BACKGROUND AND PURPOSE: The MR imaging characteristics of oligodendrogliomas and astrocytomas on spin-echo (SE), echo-planar relative cerebral blood volume (rCBV) maps, to our knowledge, have not previously been emphasized. We compared the specificity of SE rCBV mapping with that of conventional, contrast material–enhanced MR imaging in differentiating high- from low-grade glial tumors and in predicting survival of patients with these lesions.
METHODS: Thirty consecutive adult patients with suspected gliomas underwent conventional and rCBV MR imaging. Representative maximal rCBV regions of interest were chosen from each lesion. Resultant values were normalized to those of corresponding, contralateral, uninvolved regions. These normalized CBV (nCBV) values were correlated with degree of contrast enhancement, histopathologic tumor grade, and survival.
RESULTS: Twenty-two patients had astroctyomas and eight had oligodendrogliomas. With an nCBV cutoff ratio of 1.5, 13 of 13 high-grade astrocytomas were correctly categorized, three of which did not enhance. Seven of nine low-grade astrocytomas were correctly classified by their nCBV values, including one enhancing lesion. Of eight oligodendrogliomas, four of four high-grade and two of four low-grade tumors had elevated nCBV values; two low-grade oligodendrogliomas enhanced, one with nCBV greater than 1.5 and one with nCBV less than 1.5. In 19 patients with astrocytoma for whom survival data were available, correlation with survival was better for nCBV (mean survival 91 ± 14 months for nCBV < 1.5 versus 24 ± 27 months for nCBV > 1.5, P < .0001) than for enhancement (mean survival 61 ± 35 months without enhancement versus 22 ± 29 months with enhancement, P = .03).
CONCLUSION: Elevated SE rCBV was a sensitive, but not specific, marker for high-grade histopathology: all high-grade tumors had nCBV foci values greater than 1.5. No tumor with nCBV region of interest less than 1.5 was high grade (100% predictive value for excluding high grade). Degree of nCBV elevation was a stronger predictor of both tumor grade and survival than was degree of enhancement. A significant proportion of low-grade glial neoplasms, most notably oligodendrogliomas, may display high rCBV foci not reflective of high-grade histopathology.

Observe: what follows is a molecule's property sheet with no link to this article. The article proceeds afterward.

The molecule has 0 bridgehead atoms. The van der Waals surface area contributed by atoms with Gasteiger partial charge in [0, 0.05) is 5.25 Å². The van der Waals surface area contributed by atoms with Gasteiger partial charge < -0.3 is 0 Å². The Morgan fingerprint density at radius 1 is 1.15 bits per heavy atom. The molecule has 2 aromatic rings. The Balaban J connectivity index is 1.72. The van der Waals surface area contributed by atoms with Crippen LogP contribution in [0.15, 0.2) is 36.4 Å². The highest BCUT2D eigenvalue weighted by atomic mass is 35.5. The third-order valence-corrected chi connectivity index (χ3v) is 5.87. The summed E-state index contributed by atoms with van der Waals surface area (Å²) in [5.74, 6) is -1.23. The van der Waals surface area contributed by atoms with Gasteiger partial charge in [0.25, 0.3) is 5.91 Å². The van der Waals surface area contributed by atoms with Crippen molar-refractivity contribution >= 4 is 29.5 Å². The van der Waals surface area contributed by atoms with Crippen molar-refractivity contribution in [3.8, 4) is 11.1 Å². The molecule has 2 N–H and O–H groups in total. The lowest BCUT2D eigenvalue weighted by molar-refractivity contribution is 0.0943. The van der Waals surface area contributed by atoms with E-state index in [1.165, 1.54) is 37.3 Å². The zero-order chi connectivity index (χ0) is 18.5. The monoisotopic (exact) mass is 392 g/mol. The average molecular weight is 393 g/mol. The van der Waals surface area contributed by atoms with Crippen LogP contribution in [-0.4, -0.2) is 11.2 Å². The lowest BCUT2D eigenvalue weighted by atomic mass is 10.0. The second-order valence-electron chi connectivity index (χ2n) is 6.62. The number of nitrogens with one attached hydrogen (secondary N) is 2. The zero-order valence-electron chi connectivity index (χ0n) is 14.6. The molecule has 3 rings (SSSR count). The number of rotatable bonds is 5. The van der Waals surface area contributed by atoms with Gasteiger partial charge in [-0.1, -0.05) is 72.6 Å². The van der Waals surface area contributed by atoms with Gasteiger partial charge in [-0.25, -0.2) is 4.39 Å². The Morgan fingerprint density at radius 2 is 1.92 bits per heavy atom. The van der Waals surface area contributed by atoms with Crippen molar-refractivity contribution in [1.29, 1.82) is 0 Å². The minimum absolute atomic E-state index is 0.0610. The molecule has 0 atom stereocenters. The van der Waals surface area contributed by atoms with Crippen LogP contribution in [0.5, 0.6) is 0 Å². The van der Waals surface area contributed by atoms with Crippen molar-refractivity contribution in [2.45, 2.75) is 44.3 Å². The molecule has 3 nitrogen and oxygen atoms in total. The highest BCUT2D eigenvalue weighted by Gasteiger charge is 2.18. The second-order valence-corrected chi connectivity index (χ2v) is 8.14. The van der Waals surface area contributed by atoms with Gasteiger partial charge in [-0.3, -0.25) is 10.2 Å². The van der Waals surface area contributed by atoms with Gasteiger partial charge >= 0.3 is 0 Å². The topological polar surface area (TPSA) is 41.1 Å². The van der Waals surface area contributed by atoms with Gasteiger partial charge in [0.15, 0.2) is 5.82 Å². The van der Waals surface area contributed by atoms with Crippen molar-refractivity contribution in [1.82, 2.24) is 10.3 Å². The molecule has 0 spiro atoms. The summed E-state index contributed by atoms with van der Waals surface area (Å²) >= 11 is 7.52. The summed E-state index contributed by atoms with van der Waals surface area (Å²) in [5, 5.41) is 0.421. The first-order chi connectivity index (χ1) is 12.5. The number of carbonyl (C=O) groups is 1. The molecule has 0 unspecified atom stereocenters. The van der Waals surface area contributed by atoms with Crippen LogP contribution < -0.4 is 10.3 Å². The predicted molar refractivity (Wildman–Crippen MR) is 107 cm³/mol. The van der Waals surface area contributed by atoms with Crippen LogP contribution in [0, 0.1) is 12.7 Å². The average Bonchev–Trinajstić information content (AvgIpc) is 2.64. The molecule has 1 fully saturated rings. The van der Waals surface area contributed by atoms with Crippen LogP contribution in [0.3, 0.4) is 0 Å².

Gliomas of the adult cerebral hemispheres are typically classified into one of the following three World Health Organization (WHO) grades: low grade (grade II), anaplastic (grade III), or glioblastoma (grade IV) (1, 2). Vascular endothelial proliferation of these lesions correlates with aggressive clinical behavior (3–7). Several studies have demonstrated, however, that the contrast material enhancement characteristics of astrocytomas are only weakly predictive of tumor grade; as many as 75% of anaplastic astrocytomas fail to enhance on conventional MR images after administration of a gadolinium-based contrast material (8–10).
Both dynamic susceptibility spin-echo (SE) and gradient-echo (GRE) MR perfusion imaging have shown promise in grading astrocytomas based on their relative cerebral blood volume (rCBV), although the use of SE rCBV imaging has not been as well emphasized in the literature (11–15). Although SE rCBV imaging is selectively sensitive to signal intensity changes from the microvasculature (ie, capillary level blood volume), GRE rCBV imaging is sensitive to signal intensity changes from the larger vessels as well (15–18). Not surprisingly, mean maximum rCBV values for anaplastic astrocytomas and glioblastoma have been reported to be higher with GRE as compared with SE MR acquisition protocols, likely related to the higher sensitivity of the GRE technique for detection of shunt vascularity (12, 15, 19, 20).
Although the use of GRE rCBV imaging for the clinical evaluation of astrocytomas has received much attention, the rCBV imaging characteristics of oligodendrogliomas have not been as well described; it is possible that SE rCBV maps might be less likely than GRE maps to display “falsely” elevated values within low-grade brain tumors because of draining veins and shunt vascularity (13, 14). This could result in less overlap between the rCBV values of low- versus high-grade tumors and might be especially relevant in the evaluation of low-grade oligodendrogliomas, which are more highly vascular and metabolically active than low-grade astrocytomas, despite their more indolent clinical behavior (21–24). Our purpose, therefore, was to compare the accuracy of SE rCBV mapping with that of conventional gadolinium-enhanced MR imaging in grading glial line tumors, including both astrocytomas and oligodendrogliomas, with regard to both excluding high-grade histopathology and predicting survival.